My whole family loves HAND PIES. What is a HAND PIE? Well, it’s another name for a savory turnover, an individual-sized crusty, hearty delight. A generic name for a small circle of dough, filled with meat or vegetables, folded, sealed and baked. Many cultures have their own portable pie. Handheld food is practical (and fun.) Fillings are a great way to use up leftovers. They travel well and can generally be eaten hot or at room temperature. They freeze well…more ‘money in the bank’.
Three types of dough are commonly used: Pastry (pie crust) dough, puff pastry dough or yeasted (bread/pizza) dough.
In the pastry category you’ll find:
Mexican Empanadas – filled with meat or beans & cheese.
British/Cornish Pasties – made with a wide variety of sweet & savory fillings, both meat and vegetable.
Indian Samosas – often filled with potatoes and peas, are traditionally fried; puff pastry dough can be used for a baked version.
Jewish Knishes – filled with meat, potatoes, kasha, sauerkraut, onions or cheese and baked or fried.
Russian Pirozhki – small pockets of a rich pastry dough (made with egg and sometimes sour cream) that are filled with cabbage and hard-cooked egg before baking.
Some examples in the yeasted dough group are:
Jewish Bialies – like a stuffed bagel.
German Bierrocks (also called Runza) – made with a bread dough and stuffed with meat and cabbage.
German Blachinda – usually filled with sweetened pumpkin.
Italian Calzone – made with pizza dough & filled with meats, cheese and veggies.
Turkish Kol Borek – made by rolling a filling (eggplant, meat…) inside a yeast dough to make logs.
Seeking out some of these ethnic variations, in restaurants or finding recipes, can be very rewarding. The simple pastry doughs generally require only flour, oil, a touch of salt and water. Puff pastry is definitely more of a challenge to make, but is readily available frozen in supermarkets. As for yeasted dough…I recommend making your own bagels/bialies once when you have time and are feeling ambitious. You will forever after have a greater appreciation for a good bagel.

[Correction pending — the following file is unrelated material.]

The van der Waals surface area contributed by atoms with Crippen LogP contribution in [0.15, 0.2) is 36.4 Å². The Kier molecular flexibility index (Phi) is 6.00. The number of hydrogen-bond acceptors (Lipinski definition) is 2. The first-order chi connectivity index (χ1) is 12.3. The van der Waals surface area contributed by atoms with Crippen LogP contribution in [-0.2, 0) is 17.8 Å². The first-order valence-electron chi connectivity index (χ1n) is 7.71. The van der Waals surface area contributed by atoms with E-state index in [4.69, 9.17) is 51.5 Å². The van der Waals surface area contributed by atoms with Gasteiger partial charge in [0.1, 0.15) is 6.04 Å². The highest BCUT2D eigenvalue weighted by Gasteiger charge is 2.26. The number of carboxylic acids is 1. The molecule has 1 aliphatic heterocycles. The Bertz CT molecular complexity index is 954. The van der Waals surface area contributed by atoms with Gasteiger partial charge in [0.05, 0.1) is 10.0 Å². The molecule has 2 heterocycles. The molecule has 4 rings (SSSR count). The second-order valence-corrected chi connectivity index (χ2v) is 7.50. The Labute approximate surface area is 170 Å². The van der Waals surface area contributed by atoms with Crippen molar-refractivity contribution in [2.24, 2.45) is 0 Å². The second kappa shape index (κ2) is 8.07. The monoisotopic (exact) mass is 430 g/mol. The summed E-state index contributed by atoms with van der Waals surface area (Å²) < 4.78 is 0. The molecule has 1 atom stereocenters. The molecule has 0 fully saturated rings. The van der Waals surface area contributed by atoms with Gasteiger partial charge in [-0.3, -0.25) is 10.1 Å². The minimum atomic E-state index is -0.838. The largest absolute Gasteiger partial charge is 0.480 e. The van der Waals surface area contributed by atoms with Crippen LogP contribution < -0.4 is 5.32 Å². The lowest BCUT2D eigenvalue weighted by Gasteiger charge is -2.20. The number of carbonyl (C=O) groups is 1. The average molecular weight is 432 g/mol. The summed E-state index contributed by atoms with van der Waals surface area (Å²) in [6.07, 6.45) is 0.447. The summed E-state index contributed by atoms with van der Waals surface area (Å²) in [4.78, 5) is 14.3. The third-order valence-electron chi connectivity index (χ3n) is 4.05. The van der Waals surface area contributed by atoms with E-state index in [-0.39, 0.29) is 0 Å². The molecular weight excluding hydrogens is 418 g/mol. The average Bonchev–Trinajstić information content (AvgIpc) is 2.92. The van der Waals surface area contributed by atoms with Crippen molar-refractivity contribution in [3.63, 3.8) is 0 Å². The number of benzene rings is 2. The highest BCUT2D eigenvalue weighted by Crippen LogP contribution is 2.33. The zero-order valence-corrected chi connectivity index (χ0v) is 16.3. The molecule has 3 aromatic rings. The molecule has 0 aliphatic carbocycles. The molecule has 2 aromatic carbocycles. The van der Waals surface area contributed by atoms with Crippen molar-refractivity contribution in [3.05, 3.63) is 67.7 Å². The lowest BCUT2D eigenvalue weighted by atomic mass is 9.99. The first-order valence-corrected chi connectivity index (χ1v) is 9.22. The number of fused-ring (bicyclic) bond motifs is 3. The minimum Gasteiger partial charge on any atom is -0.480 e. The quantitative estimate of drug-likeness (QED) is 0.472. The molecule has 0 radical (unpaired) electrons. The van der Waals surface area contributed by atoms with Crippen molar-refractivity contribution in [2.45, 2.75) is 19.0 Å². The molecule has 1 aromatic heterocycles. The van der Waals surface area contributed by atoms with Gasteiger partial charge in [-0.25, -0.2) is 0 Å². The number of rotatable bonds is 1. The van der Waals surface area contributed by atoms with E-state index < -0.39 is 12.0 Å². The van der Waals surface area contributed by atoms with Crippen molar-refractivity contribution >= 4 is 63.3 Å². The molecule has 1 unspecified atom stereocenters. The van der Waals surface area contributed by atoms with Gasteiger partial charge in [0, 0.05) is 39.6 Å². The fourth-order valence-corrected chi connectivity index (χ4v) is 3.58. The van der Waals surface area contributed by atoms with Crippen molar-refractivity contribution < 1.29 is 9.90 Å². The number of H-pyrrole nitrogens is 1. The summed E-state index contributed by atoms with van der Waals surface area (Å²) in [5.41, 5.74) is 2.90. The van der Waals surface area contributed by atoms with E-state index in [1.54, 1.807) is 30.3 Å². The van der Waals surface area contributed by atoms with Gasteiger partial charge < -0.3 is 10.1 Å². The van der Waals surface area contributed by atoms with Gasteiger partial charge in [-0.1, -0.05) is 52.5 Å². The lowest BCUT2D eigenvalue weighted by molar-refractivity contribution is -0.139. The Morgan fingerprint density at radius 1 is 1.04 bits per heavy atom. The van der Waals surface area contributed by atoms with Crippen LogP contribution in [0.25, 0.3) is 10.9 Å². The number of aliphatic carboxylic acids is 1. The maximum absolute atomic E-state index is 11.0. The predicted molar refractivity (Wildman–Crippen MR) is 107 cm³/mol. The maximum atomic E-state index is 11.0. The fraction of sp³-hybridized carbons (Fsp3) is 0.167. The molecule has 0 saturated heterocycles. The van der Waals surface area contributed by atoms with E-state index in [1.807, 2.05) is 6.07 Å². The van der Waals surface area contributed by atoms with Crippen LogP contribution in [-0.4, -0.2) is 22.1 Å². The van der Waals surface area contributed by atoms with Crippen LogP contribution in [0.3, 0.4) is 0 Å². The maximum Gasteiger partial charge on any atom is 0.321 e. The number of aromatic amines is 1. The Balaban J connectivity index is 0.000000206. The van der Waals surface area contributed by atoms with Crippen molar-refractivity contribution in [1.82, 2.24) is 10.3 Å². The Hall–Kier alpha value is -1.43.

Raw pizza dough can be purchased in the deli/dairy section of almost every market, as well as at pizza restaurants. With just a little practice, making your own pizza crust is very satisfying. Speaking of pizza crusts, I just found a recipe for a pizza crust made with cauliflower. I promise to report after I’ve tried it.
Since we are still discussing things to make with leftover shredded chicken, one way to go is to put the same filling that you use in CHICKEN POT PIE into HAND PIES. It’s even more important to have the filling be well chilled. It makes it so much easier (as in, possible) to fold and seal the little pies. I suggest using the ready made pie crust for this venture. With two crusts per box, you will get four good sized servings.
Here are the basic steps involved in constructing a HAND PIE with chicken pot pie filling…
Cut each ready made pie crust in half, making 4 half circles.
Place 1/2 cup filling on half of each half circle.
Dampen edges of crust with water.
Press edges together with fingers, then crimp edges with tines of fork or twist them tightly & decoratively.
Place on parchment covered (for easy cleanup) baking sheet.
Brush the top of each pie with egg wash (one egg scrambled with water).
Bake at 375° for 20 to 25 minutes or until golden brown. (Timing can vary, so check…)
Cool on baking sheet for 5 minutes.
Some other suggestions from the HAND PIE family: Goya brand Empanada Wrappers are found in the freezer section of many supermarkets. I keep several packages in the freezer; they thaw in an hour or so (which gives you time to make and chill the filling…) They are 4-inch rounds of dough, sort of a cross between puff pastry and pie crust pastry. They finish up smaller (use one quarter cup, or less, of filling) than the half circles of pie dough, but with 10-12 in a package, there’s plenty for a meal for four and maybe a couple leftover – to be fought over – for the next day.
Saute up a filling that includes:
ground turkey (or any ground/diced meat or crumbled tofu)
grated carrot (slip in those veggies)
chopped kale or swiss chard
a squirt of tomato paste (the tube style is so much easier than cans)
cumin, cayenne or ground chiles if you want heat…
salt and black pepper
a bit of water or broth, which you want to boil off, so your final filling is not goopy
some currents, raisins or other chopped, dried fruit
a little bit of rice or another grain; finely chopped nuts or seeds
The most important thing to remember about HAND PIE filling, after the taste, is that it be fairly cool and not too juicy.
It’s not a precise recipe, because you can make it to suit your taste or to utilize leftovers. Herbs, spices, potatoes, cheese…you can go anywhere with this. Since you can taste the filling before you fill the dough, it’s fairly risk-free. And if you find yourself with a bit or a cup of filling leftover, pop it in the freezer (label & date it) for another day.
If you happen to have some GUATEMALAN BLACK BEANS or any other well cooked beans around, a heaping spoonful of beans, topped with some grated cheese makes for a great empanada. If you have left over chili, drain off some of the liquid and use that as a filling. Really, the possibilities are wide open.